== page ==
Russian military flights near US raise concern

WASHINGTON (AFP) - The United States on Thursday said Russia had boosted its military flights near US shores and brusquely warned Moscow to abide by international law.

Washington's concerns came only days after a European think tank warned that since Russia annexed Ukraine's southern Crimea peninsula earlier this year, "the intensity and gravity of incidents involving Russian and Western militaries and security agencies has visibly increased."

The European Leadership Network detailed at least nine incidents over the past few months of either near misses between Russian and North American aircraft or cases where Russian planes have been observed close to US territory.

In early September, Russian strategic bombers near Canada practiced cruise missile strikes on the United States, although they stayed outside of Canada's air defence zone.

"While we recognise the need for routine military training activity, we have noticed an increase in the number of these flights near North America in recent months," State Department spokeswoman Jen Psaki told reporters.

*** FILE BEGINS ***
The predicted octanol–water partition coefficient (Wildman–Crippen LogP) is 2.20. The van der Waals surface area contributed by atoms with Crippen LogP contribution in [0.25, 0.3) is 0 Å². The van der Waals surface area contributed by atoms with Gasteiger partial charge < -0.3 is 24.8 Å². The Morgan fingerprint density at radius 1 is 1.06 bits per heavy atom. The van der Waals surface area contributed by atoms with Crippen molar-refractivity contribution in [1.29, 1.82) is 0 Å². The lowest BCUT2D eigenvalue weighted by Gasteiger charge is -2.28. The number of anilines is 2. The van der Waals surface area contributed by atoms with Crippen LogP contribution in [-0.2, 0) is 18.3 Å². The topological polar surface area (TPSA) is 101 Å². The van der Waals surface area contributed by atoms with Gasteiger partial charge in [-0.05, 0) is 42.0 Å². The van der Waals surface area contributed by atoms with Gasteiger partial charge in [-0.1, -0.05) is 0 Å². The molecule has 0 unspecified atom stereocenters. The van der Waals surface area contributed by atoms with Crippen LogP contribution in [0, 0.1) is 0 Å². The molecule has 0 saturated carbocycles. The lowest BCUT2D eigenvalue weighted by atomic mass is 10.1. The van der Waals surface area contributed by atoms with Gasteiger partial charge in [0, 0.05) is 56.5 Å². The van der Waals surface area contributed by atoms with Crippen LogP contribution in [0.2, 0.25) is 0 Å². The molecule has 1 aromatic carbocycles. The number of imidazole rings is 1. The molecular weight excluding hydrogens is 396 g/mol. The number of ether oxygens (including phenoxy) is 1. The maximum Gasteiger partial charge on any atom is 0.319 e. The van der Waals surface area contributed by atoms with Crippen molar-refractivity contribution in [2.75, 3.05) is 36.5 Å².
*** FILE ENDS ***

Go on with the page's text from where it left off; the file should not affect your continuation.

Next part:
"Any such activity must be consistent with international law and conducted with due regard for the rights of other nations and the safety of other aircraft and of vessels," she warned.

The European Leadership Network said in its report released on Monday that in the past eight months there had been 11 serious incidents worldwide "of a more aggressive or unusually provocative nature, bringing a higher level risk of escalation."

"Even though direct military confrontation has been avoided so far, the mix of more aggressive Russian posturing and the readiness of Western forces to show resolve increases the risk of unintended escalation and the danger of losing control over events," it said.

Psaki dismissed reported comments from the Russian defense minister that Moscow needed to maintain a military presence in the Western Atlantic and Eastern Pacific.

"We don't see the security environment as warranting such activity," Psaki said.

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